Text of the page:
web analytics
April 28, 2015 / 9 Iyar, 5775
At a Glance
Judaism
Sponsored Post


Daf Yomi

Daf-Yomi-logo

The Shoemaker’s Children
‘If One Can Eat, One Can Sell’
(Pesachim 21a)

Several procedures are followed during the days preceding Pesach in order to clear our property of chametz. In addition to actually destroying our chametz, we nullify it and then sell it to a gentile, generally using the rav or gabbai of the shul as our agent.

When performing bitul, we declare our chametz to be ownerless and worthless, like the dust of the ground. But don’t our actions contradict our words? How can we claim that our chametz is worthless and then immediately afterward ask a rabbi to sell it on our behalf? If we’re selling our chametz for money in a formal contract, we obviously do not deem it ownerless or worthless.

Why Both Procedures?

In order to resolve this dilemma, we must first address a fundamental question. Why must we both nullify and sell our chametz? What is gained by doing both? According to halacha, nullifying our chametz and then leaving it at home, without destroying or selling it, is sufficient.

The Sages, however, do not rely on bitul alone for several reasons. First, a person might come across chametz in his house during Pesach and accidentally eat it. Second, since bitul depends upon the earnest resolution of one’s heart, the Sages feared that a person may nullify his chametz with less than complete sincerity and thus unintentionally violate the Torah prohibition of keeping chametz in one’s possession over Pesach (Mishnah Berurah 431:2). They thus required getting rid of one’s chametz in addition to nullifying it.

Selling one’s chametz seems to have begun in Europe where many Jews worked in the liquor business (since they couldn’t own land). Destroying their entire stock of liquor each year before Pesach would’ve been extremely detrimental to business. They therefore sold it to a gentile before Pesach and bought it back afterward (see Shaarei Teshuvah 448:3). After selling their chametz, Jews would nullify their chametz on the 14th of Nissan on the few crumbs that may have been overlooked during the bedikah.

In contemporary times, we follow the opposite order. We nullify our chametz on the night of the 14th, and then again in the morning, and only afterwards does the rabbi sell our chametz. We therefore return to our original question: How can we claim to make our chametz “worthless and ownerless” and then proceed to sell it?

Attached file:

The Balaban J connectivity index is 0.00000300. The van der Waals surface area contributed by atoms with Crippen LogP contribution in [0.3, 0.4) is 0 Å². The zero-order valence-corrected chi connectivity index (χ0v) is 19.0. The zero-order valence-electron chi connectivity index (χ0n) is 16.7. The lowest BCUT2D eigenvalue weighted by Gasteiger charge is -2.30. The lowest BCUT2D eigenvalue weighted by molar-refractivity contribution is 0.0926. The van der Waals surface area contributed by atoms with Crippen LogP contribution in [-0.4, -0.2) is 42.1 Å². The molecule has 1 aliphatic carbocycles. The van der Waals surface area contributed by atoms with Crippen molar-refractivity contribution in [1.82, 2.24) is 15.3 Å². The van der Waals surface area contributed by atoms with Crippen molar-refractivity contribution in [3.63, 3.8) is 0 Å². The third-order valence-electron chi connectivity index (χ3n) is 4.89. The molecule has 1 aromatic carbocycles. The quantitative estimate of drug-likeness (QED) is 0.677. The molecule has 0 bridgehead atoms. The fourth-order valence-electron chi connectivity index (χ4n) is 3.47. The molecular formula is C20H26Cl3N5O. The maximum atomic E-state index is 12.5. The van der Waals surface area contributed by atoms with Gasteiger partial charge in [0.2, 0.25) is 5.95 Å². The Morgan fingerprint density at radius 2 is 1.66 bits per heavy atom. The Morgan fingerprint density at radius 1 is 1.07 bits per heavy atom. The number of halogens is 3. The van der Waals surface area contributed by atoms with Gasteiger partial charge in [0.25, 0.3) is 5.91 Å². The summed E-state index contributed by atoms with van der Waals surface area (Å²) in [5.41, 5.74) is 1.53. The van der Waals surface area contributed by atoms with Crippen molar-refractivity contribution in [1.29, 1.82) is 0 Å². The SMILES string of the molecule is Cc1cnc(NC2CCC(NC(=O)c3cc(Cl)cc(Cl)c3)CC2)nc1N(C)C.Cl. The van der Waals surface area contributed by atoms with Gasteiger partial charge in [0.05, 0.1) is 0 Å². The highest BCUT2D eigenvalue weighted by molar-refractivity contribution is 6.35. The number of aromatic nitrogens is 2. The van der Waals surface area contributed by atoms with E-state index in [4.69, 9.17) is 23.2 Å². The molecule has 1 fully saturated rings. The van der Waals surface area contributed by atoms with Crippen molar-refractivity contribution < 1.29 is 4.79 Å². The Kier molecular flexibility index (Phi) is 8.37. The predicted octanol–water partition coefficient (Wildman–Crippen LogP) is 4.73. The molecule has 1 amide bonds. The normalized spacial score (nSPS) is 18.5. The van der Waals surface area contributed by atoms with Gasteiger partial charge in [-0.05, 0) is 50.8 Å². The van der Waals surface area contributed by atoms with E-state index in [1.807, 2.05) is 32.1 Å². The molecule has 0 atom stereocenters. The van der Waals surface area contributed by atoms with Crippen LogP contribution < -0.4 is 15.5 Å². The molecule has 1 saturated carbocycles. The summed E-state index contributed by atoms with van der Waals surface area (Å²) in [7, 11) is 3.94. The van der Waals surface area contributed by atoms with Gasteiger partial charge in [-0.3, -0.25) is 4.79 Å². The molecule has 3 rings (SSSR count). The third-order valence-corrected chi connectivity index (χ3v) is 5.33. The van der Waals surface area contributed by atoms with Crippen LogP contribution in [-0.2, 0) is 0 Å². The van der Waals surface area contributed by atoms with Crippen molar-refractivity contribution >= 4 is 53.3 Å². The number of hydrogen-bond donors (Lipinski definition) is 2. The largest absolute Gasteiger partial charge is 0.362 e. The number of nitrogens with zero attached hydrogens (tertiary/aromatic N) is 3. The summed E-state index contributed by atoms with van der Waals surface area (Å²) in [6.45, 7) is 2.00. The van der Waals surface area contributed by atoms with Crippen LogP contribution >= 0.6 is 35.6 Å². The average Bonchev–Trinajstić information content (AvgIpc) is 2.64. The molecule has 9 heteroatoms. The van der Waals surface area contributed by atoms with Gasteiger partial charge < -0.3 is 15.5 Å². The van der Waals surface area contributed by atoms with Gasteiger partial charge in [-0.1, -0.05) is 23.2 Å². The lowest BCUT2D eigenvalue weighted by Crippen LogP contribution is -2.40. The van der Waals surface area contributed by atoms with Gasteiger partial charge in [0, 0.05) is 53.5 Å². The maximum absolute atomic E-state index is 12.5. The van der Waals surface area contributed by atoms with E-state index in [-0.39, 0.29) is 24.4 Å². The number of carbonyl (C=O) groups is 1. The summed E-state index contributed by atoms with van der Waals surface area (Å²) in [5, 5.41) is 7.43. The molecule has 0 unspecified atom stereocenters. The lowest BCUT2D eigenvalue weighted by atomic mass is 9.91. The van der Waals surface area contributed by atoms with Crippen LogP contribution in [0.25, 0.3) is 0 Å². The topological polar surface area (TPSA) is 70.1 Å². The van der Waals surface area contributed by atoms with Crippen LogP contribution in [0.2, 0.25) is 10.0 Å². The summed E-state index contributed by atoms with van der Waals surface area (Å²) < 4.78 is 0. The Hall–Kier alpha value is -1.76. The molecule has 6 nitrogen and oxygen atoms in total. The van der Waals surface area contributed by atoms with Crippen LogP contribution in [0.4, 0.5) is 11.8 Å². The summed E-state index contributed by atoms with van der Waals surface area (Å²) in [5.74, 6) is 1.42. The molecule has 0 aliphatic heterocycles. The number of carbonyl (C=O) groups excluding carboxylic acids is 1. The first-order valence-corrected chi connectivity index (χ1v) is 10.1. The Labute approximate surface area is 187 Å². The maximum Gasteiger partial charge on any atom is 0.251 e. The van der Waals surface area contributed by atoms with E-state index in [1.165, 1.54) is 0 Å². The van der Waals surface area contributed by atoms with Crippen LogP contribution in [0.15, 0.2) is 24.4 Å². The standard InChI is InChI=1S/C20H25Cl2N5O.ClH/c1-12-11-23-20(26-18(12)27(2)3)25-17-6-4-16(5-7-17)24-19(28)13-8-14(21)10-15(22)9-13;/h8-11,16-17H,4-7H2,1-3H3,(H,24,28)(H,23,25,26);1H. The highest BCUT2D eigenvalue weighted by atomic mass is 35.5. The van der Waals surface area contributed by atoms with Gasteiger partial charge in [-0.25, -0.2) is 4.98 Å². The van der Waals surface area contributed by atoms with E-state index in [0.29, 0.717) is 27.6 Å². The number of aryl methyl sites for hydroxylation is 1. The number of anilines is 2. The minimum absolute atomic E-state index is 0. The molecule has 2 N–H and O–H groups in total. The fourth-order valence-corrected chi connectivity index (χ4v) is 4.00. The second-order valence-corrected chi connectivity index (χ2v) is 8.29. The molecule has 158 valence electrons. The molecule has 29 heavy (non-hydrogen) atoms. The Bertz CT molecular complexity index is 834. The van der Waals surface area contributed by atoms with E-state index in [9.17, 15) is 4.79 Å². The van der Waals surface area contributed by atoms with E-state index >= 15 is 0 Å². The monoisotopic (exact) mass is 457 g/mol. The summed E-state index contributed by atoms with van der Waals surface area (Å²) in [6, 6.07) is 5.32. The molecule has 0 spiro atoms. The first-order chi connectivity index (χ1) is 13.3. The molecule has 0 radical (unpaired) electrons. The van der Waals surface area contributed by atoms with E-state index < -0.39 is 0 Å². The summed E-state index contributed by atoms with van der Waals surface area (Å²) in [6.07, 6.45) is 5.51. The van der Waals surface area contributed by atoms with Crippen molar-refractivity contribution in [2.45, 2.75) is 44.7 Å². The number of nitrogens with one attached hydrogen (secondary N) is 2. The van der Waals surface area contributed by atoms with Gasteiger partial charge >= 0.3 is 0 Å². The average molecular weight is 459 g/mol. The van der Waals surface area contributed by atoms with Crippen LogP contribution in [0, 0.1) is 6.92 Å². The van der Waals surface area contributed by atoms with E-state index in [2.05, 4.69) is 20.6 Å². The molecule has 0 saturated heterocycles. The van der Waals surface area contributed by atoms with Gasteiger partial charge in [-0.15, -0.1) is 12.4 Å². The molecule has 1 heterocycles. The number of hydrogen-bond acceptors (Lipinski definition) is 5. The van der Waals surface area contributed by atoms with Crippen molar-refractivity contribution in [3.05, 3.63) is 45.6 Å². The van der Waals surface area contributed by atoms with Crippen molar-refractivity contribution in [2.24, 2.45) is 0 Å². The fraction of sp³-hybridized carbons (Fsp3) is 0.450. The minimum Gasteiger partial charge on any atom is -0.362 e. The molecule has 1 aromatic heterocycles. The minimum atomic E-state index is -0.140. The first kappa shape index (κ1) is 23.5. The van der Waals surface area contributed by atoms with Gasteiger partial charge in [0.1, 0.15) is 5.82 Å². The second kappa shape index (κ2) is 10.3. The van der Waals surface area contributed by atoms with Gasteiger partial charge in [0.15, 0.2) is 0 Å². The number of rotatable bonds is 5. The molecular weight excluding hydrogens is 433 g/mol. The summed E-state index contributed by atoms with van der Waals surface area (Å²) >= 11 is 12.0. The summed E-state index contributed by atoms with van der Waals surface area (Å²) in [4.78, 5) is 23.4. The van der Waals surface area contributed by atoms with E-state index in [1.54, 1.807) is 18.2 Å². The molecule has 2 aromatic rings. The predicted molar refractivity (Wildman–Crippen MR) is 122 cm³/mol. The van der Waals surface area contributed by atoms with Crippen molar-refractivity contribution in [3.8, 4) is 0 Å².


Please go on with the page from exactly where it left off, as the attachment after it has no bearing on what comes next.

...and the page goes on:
This question was addressed by many of the most prominent poskim of recent generations. The sefer Mikra’ei Kodesh (p. 207) answers this question by explaining that when we appoint a rabbi to sell our chametz, we haven’t nullified it yet. At that point, our chametz is still “valuable and owned.” Therefore, it is appropriate to discuss terms of sale. And after we do nullify our chametz, it is the rabbi who tends to the sale; we’re removed from the picture. We do not show any personal interest in the “worthless and ownerless” chametz that the rabbi sells.

The Rabbi’s Chametz

This solution works very nicely for our chametz. What about the rabbi’s chametz, though? How can he sell his own chametz after nullifying it? He seems to fall into the category of the proverbial “shoemaker’s children who go barefoot.” To avoid this problem, some rabbis have the custom to nullify their chametz on the morning of the 14th, after they have sold the chametz (see Minchas Yitzchak VIII 41).

About the Author: RABBI YAAKOV KLASS, rav of Congregation K’hal Bnei Matisyahu in Flatbush, Brooklyn, is Torah Editor of The Jewish Press. He can be contacted at yklass@jewishpress.com. RABBI GERSHON TANNENBAUM, rav of Congregation Bnai Israel of Linden Heights, Boro Park, Brooklyn, is the Director of Igud HaRabbanim – The Rabbinical Alliance of America.